How to Work With Reporters During a Crisis
Many of the do’s and don’ts of working with reporters generally (such as pitching stories) also apply to crisis situations. But there are some differences. It’s constructive to compare and contrast.
The main difference is that if you’re experiencing a public crisis, such as a robbery or explosion, the reporters will be coming to you rather than you having to beg them to write about your new widget.
But that’s not always the case. Most reporters prefer to be contacted by email, and that’s probably how you should distribute your statements about the crisis. You may want to follow up with calls to make sure the journalists got the statement, and you should have a media list and PR team to do that.
That list should help ensure that you’re contacting the right writer. Just as with non-crisis story pitches, you want to reach out to the correct people. As with typical reporter contacts, succinctness is good, and your headline (or email subject line) is important.
Even in a crisis you may come across reporters who resent having to work with PR reps. Don’t sweat it — just be professional. The same rules apply in terms of asking the reporters if they’re on deadline (though they’re probably on deadline on your crisis) and if they have time to talk.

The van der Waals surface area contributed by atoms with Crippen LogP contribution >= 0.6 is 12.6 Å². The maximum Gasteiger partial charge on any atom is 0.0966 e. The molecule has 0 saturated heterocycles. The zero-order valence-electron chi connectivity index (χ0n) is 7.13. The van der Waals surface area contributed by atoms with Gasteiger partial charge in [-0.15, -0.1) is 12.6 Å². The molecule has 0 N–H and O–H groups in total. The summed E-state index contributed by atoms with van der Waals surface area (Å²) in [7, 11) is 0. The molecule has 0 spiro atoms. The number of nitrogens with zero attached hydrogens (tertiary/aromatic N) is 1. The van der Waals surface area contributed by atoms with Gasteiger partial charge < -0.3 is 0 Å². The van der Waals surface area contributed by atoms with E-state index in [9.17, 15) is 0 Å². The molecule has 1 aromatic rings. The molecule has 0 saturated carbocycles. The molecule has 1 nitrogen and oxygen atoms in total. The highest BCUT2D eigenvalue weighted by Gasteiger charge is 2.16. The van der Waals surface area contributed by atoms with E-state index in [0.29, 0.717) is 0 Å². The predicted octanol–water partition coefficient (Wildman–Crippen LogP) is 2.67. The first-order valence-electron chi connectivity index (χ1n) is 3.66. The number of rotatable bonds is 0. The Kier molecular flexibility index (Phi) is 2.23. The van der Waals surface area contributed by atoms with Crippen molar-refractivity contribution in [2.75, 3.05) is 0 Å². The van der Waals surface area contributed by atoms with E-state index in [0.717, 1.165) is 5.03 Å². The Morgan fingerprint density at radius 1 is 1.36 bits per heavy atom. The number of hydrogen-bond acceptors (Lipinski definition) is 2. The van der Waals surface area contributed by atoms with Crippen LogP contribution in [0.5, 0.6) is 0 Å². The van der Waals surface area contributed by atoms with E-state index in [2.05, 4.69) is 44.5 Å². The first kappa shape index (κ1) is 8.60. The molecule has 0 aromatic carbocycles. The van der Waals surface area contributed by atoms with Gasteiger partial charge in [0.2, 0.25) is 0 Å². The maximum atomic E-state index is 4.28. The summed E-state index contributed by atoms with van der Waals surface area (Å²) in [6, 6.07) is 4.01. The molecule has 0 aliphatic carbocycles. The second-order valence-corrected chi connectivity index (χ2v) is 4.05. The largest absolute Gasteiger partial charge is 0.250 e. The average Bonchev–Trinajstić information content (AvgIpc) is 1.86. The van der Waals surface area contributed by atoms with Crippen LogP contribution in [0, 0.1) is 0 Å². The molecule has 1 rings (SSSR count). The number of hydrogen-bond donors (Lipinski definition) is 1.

In crises, reporters will have questions that go outside your statement. Try to accommodate them. Reporters’ jobs are getting harder and harder, and they will appreciate the help. If you can answer certain questions only on background, then do that.
Try not to make demands that will slow the reporters down — such as asking them to confirm whatever quote they will use.
We’re not big fans of press conferences for crises (they’re hard to control, and tend to get out of hand), but if you decide to do one, have a sign-in sheet so you know who attended.
Finally, listen to what the journalists are hearing about your incident — that information may help you succeed in your crisis response.
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